Speaking about the age groups affected by the coronavirus, head of Croatia's public health service HZJZ, Krunoslav Capak, said that 41 people under the age of 20 - including 17 children younger than 9 - had tested positive for the coronavirus so far, meaning that they make up less than 5 percent of the country's reported cases. All of them have showed only mild symptoms of the disease.
He added that "there is no pronounced spread of the virus in Croatia," compared to some of its neighbouring countries, adding that the infection is "under control."
Capak told state television HRT on Tuesday evening that this can be seen in roughly unchanged numbers of new cases over the last few days, adding that the curve showing the cumulative number of cases over time is on a "mild ascending line."
To date, Croatia reported 867 confirmed cases of infection since the outbreak started, including 77 new cases in the 24 hours prior to the regular daily crisis briefing on Tuesday morning, a daily increase of just under 10 percent. The total includes 6 deaths.
Over the last two weeks, Croatia reported a double-digit number of new cases every day. Over the last seven days up to and including Tuesday, the country's health authorities reported 446 new cases, an average of about 60 per day.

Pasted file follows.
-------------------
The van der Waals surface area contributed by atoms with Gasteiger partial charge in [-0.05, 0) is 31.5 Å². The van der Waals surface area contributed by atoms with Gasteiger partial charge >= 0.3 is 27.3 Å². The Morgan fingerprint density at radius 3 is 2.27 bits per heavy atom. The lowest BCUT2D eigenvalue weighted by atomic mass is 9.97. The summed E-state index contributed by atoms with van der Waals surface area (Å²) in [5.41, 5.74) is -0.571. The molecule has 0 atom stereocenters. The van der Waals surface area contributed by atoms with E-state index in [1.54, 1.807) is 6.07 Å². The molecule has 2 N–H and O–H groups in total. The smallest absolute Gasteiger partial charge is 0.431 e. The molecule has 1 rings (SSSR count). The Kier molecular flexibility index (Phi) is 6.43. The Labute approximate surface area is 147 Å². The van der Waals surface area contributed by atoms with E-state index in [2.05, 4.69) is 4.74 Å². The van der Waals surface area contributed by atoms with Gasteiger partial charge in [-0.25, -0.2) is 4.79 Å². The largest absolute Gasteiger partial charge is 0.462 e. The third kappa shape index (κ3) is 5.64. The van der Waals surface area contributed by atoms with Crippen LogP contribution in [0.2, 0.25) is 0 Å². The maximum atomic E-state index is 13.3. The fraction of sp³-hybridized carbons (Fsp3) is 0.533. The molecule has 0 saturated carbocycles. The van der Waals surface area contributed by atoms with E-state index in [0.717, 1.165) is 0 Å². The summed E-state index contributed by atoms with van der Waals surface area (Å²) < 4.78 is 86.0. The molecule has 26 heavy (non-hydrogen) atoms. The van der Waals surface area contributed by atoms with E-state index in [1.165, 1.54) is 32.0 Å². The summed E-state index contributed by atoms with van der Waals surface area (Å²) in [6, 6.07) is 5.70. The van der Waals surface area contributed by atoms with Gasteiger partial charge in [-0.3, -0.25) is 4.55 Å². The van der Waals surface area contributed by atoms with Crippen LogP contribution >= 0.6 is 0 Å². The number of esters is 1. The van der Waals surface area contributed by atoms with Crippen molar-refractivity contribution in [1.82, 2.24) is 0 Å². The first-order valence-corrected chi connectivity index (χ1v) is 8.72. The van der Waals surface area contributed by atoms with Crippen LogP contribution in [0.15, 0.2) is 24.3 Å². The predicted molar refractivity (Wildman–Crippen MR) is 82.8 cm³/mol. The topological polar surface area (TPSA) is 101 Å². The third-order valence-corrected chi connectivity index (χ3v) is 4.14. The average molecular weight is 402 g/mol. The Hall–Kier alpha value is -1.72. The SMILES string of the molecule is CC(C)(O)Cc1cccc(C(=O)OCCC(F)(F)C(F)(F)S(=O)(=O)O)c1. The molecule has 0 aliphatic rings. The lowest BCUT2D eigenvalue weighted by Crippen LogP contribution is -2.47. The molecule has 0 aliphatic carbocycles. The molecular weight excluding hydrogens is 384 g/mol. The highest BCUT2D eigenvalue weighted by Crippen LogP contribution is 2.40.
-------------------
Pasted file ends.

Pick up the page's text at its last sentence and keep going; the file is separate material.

Neighbouring Slovenia, has population half the size of Croatia's 4 million people, reported 802 cases by Tuesday afternoon, including 15 deaths. These include 67, or little over 8 percent, in people aged 24 or younger.
At the same time, Bosnia, which has a population of around 3.5 million, reported 419 cases including 13 deaths.
Also on Tuesday, Serbia, which has a population of around 7 million, recorded 115 new cases, a daily increase of nearly 15 percent, to bring its total to 900 cases, including 23 deaths.
Commenting on the small island of Murter and the coastal town of Biograd, where clusters of infections have been identified recently, Capak said that that in both places the situation has been stabilised.
Capak also pointed out a "mild descending trend" in the number of new cases in capital Zagreb, saying that the 5.3-magnitude earthquake which hit the city on March 22 did not seem to have caused an uptick in infection among Zagreb's residents.
Shaken by the most powerful quake the city has seen in 140 years, thousands of residents had spilled into the streets in panic, raising concerns that the event may have caused them to violate social distancing measures imposed earlier to contain the outbreak.
Zagreb, which accounts for about a fifth of Croatia's entire population, reported 362 cases of infection, or around 40 percent of the nation's entire case load.
Experts say that the incubation period - the time between contagion and visible symptoms - for Covid-19, the disease caused by the coronavirus, may take 2-15 days, but on average lasts 5-6 days.